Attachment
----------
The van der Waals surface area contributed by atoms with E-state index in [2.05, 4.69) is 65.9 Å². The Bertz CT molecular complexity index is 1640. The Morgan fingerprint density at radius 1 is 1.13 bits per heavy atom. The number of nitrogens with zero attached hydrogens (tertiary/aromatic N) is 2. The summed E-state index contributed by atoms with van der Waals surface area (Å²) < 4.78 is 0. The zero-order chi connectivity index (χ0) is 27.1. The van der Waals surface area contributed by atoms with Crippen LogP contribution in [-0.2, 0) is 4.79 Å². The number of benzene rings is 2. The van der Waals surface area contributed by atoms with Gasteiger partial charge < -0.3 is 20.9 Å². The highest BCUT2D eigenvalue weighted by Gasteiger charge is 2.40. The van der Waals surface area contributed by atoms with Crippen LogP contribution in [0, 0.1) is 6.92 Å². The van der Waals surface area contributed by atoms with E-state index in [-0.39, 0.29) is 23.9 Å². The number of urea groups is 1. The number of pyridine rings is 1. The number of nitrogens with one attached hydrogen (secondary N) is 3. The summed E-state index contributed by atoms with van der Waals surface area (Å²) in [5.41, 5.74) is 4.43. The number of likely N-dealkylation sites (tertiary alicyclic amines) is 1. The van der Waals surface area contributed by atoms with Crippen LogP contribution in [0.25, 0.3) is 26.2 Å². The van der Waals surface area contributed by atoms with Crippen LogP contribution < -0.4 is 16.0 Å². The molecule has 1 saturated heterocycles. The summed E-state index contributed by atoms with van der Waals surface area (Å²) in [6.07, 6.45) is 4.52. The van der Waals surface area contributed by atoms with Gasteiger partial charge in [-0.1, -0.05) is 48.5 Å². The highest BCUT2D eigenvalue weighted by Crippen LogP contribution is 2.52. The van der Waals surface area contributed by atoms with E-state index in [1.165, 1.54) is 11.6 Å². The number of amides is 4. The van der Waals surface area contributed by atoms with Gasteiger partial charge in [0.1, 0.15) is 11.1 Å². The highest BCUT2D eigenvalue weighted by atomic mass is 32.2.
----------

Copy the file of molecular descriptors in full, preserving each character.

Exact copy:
The van der Waals surface area contributed by atoms with E-state index in [2.05, 4.69) is 65.9 Å². The Bertz CT molecular complexity index is 1640. The Morgan fingerprint density at radius 1 is 1.13 bits per heavy atom. The number of nitrogens with zero attached hydrogens (tertiary/aromatic N) is 2. The summed E-state index contributed by atoms with van der Waals surface area (Å²) < 4.78 is 0. The zero-order chi connectivity index (χ0) is 27.1. The van der Waals surface area contributed by atoms with Crippen LogP contribution in [-0.2, 0) is 4.79 Å². The number of benzene rings is 2. The van der Waals surface area contributed by atoms with Gasteiger partial charge < -0.3 is 20.9 Å². The highest BCUT2D eigenvalue weighted by Gasteiger charge is 2.40. The van der Waals surface area contributed by atoms with Crippen LogP contribution in [0, 0.1) is 6.92 Å². The van der Waals surface area contributed by atoms with E-state index in [-0.39, 0.29) is 23.9 Å². The number of urea groups is 1. The number of pyridine rings is 1. The number of nitrogens with one attached hydrogen (secondary N) is 3. The summed E-state index contributed by atoms with van der Waals surface area (Å²) in [5.41, 5.74) is 4.43. The number of likely N-dealkylation sites (tertiary alicyclic amines) is 1. The van der Waals surface area contributed by atoms with Crippen LogP contribution in [0.25, 0.3) is 26.2 Å². The van der Waals surface area contributed by atoms with Crippen LogP contribution < -0.4 is 16.0 Å². The molecule has 1 saturated heterocycles. The summed E-state index contributed by atoms with van der Waals surface area (Å²) in [6.07, 6.45) is 4.52. The van der Waals surface area contributed by atoms with Gasteiger partial charge in [-0.1, -0.05) is 48.5 Å². The highest BCUT2D eigenvalue weighted by Crippen LogP contribution is 2.52. The van der Waals surface area contributed by atoms with E-state index in [1.165, 1.54) is 11.6 Å². The number of amides is 4. The van der Waals surface area contributed by atoms with Gasteiger partial charge in [0.1, 0.15) is 11.1 Å². The highest BCUT2D eigenvalue weighted by atomic mass is 32.2.